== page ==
- Hard mode
- 45 more achievements already planned "on paper", maybe more
- there might be some additional pets and items/weapons along the way
- a new trailer for the game

I plan to exit Early Access in May this year if all goes as planned.

There are also some ideas that might be implemented before we exit EA, but most probably afterwards:

- more mounts: baby elephant, horse, deer, green baby dragon (spit poison)
- additional quests and special rooms
- more weapons and items

Feedback & Share Bigosaur, 2018-02-05

SoaW: The final level

Version 3.0.9 is up with the final, 7th level of the story, the end-game boss and the final cut-scene:

- a new desert level with a new status effect (thirst)
- completed the game story w/ the final boss fight
- some enemies have petrify attacks. Drink the dragonfire potion quickly to remove or use the Life Staff
- 3 new enemy types
- 1 new boss
- 2 new weapons
- 2 new items (both were present in the game, but didn't drop before)
- fixed the drop algorithm for the Magnet item
- bugfixes for ranged AI
- fixed "on sale" name translations for the potion shop
- blood runestones now give you 20 HP on top of +20 health increase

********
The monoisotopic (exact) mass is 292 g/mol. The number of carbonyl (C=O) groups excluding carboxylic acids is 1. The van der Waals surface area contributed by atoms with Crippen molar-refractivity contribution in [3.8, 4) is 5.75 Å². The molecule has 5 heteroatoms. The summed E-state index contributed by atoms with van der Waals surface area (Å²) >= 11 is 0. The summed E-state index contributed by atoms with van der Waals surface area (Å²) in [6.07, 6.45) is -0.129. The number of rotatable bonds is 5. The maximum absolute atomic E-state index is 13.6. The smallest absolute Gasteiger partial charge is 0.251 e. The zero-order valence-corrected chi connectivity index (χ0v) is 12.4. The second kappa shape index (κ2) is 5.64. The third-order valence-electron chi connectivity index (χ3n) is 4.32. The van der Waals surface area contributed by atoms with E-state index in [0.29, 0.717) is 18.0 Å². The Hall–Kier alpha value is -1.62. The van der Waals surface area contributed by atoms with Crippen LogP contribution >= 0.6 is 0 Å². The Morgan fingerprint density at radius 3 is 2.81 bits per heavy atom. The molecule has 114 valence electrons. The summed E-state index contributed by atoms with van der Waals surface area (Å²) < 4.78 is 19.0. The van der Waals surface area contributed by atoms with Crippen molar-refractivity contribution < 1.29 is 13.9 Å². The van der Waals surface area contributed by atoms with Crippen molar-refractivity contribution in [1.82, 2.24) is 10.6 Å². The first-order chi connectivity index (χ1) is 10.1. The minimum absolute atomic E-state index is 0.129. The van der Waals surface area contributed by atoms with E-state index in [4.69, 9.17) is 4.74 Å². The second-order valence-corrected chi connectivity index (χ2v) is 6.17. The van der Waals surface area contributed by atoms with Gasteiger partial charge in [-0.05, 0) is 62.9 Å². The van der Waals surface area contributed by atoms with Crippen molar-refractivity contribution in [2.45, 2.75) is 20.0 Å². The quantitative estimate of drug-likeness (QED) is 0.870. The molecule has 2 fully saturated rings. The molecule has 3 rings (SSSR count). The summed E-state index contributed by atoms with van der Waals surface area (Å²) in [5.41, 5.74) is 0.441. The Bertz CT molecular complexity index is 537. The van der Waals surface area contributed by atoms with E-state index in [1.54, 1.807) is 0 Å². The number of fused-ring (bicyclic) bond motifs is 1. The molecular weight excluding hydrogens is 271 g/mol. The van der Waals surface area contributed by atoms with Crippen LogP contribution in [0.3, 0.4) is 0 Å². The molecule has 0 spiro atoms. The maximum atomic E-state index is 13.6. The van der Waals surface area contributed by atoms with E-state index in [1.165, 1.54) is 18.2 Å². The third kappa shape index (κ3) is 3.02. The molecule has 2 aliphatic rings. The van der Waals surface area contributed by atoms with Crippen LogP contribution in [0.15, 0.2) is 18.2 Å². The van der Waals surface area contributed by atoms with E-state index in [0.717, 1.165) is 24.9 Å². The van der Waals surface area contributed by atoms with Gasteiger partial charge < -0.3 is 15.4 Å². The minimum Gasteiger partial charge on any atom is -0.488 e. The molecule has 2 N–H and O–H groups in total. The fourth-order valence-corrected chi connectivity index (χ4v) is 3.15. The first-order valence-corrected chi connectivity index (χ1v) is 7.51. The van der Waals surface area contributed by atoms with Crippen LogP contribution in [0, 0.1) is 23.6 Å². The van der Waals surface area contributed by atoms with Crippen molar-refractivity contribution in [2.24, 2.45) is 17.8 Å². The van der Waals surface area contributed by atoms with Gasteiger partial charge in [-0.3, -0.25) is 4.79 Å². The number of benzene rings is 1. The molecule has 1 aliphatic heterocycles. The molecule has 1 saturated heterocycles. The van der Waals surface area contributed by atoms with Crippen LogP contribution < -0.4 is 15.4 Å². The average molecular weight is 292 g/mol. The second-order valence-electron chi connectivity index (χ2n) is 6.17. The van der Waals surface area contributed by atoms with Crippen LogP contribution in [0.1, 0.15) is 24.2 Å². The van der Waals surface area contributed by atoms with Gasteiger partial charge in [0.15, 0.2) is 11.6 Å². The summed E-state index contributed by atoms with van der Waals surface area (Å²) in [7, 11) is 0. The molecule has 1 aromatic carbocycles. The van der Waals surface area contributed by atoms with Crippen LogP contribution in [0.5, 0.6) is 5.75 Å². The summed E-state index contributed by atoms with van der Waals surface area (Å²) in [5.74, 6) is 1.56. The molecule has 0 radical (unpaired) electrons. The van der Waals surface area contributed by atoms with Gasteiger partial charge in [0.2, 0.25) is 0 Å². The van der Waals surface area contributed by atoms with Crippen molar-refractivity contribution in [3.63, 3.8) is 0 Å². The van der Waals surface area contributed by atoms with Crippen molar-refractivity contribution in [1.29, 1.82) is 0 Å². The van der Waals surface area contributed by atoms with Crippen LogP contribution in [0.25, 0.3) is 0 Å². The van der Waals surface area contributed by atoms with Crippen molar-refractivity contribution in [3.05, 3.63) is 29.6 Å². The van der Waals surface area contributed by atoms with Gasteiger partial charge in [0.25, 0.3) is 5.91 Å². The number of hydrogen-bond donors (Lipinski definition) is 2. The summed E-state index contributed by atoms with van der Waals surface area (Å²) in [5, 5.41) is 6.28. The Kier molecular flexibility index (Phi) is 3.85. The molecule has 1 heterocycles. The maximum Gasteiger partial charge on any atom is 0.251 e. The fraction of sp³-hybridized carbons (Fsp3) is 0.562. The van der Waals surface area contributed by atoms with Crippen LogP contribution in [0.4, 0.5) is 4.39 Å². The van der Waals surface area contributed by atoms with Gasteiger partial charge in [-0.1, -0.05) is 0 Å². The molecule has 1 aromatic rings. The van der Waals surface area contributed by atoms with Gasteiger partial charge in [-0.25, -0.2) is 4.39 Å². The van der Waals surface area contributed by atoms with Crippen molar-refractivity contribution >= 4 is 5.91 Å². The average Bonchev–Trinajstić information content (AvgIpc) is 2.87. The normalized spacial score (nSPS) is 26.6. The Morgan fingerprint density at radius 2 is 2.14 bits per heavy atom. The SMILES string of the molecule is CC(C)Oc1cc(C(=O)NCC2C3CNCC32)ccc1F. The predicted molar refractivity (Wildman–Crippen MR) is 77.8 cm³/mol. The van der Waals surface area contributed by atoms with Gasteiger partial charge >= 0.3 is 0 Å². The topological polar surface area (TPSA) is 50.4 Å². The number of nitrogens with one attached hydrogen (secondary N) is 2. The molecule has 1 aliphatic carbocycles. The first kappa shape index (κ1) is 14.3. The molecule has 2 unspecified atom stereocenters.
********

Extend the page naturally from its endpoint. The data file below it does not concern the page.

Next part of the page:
- balanced archery weapons and items drop rate
- allowed special / quest rooms to spawn in casual mode
- fixed a netcode bug where the Book of Ice would freeze enemies who are immune to freezing
- added more detailed decorations to the forest area

The game can now be played from start to end, but this is not the final game and there's still a lot more content to add before we exit early access. The most important ones are the Barbarian hero and 12 quests that you will have to beat to unlock him. And after that, 2-3 more bosses for some variety in the desert level, a bunch of new items and Hard mode. Also, about 30 more achievements are planned now that the game is completely playable from start to finish.

Feedback & Share Bigosaur, 2018-01-28